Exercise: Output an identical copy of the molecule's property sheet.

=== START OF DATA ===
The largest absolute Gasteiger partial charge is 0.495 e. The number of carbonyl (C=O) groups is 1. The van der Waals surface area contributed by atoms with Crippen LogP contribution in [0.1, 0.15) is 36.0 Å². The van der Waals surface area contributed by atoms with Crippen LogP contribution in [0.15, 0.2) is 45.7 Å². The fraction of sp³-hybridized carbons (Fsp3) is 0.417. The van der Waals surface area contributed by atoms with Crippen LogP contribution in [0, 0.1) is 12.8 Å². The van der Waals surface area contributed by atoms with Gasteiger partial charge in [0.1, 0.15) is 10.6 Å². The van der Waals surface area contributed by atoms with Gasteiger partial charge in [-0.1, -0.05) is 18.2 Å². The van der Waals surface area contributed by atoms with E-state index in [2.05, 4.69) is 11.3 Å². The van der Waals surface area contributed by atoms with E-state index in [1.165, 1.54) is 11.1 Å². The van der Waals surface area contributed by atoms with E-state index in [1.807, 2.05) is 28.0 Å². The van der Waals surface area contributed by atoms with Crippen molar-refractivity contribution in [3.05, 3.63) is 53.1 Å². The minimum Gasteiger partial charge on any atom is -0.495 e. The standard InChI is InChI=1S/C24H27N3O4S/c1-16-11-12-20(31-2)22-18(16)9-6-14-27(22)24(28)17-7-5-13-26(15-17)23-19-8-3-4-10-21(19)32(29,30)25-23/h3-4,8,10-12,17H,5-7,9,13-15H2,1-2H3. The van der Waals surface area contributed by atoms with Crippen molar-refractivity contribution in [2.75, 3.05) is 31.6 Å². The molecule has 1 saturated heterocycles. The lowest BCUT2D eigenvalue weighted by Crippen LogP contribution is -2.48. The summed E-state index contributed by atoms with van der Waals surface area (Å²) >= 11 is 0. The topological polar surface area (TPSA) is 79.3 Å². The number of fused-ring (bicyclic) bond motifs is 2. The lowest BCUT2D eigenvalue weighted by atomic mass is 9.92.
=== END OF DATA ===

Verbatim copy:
The largest absolute Gasteiger partial charge is 0.495 e. The number of carbonyl (C=O) groups is 1. The van der Waals surface area contributed by atoms with Crippen LogP contribution in [0.1, 0.15) is 36.0 Å². The van der Waals surface area contributed by atoms with Crippen LogP contribution in [0.15, 0.2) is 45.7 Å². The fraction of sp³-hybridized carbons (Fsp3) is 0.417. The van der Waals surface area contributed by atoms with Crippen LogP contribution in [0, 0.1) is 12.8 Å². The van der Waals surface area contributed by atoms with Gasteiger partial charge in [0.1, 0.15) is 10.6 Å². The van der Waals surface area contributed by atoms with Gasteiger partial charge in [-0.1, -0.05) is 18.2 Å². The van der Waals surface area contributed by atoms with E-state index in [2.05, 4.69) is 11.3 Å². The van der Waals surface area contributed by atoms with E-state index in [1.165, 1.54) is 11.1 Å². The van der Waals surface area contributed by atoms with E-state index in [1.807, 2.05) is 28.0 Å². The van der Waals surface area contributed by atoms with Crippen molar-refractivity contribution in [3.05, 3.63) is 53.1 Å². The minimum Gasteiger partial charge on any atom is -0.495 e. The standard InChI is InChI=1S/C24H27N3O4S/c1-16-11-12-20(31-2)22-18(16)9-6-14-27(22)24(28)17-7-5-13-26(15-17)23-19-8-3-4-10-21(19)32(29,30)25-23/h3-4,8,10-12,17H,5-7,9,13-15H2,1-2H3. The van der Waals surface area contributed by atoms with Crippen molar-refractivity contribution in [2.75, 3.05) is 31.6 Å². The molecule has 1 saturated heterocycles. The lowest BCUT2D eigenvalue weighted by Crippen LogP contribution is -2.48. The summed E-state index contributed by atoms with van der Waals surface area (Å²) >= 11 is 0. The topological polar surface area (TPSA) is 79.3 Å². The number of fused-ring (bicyclic) bond motifs is 2. The lowest BCUT2D eigenvalue weighted by atomic mass is 9.92.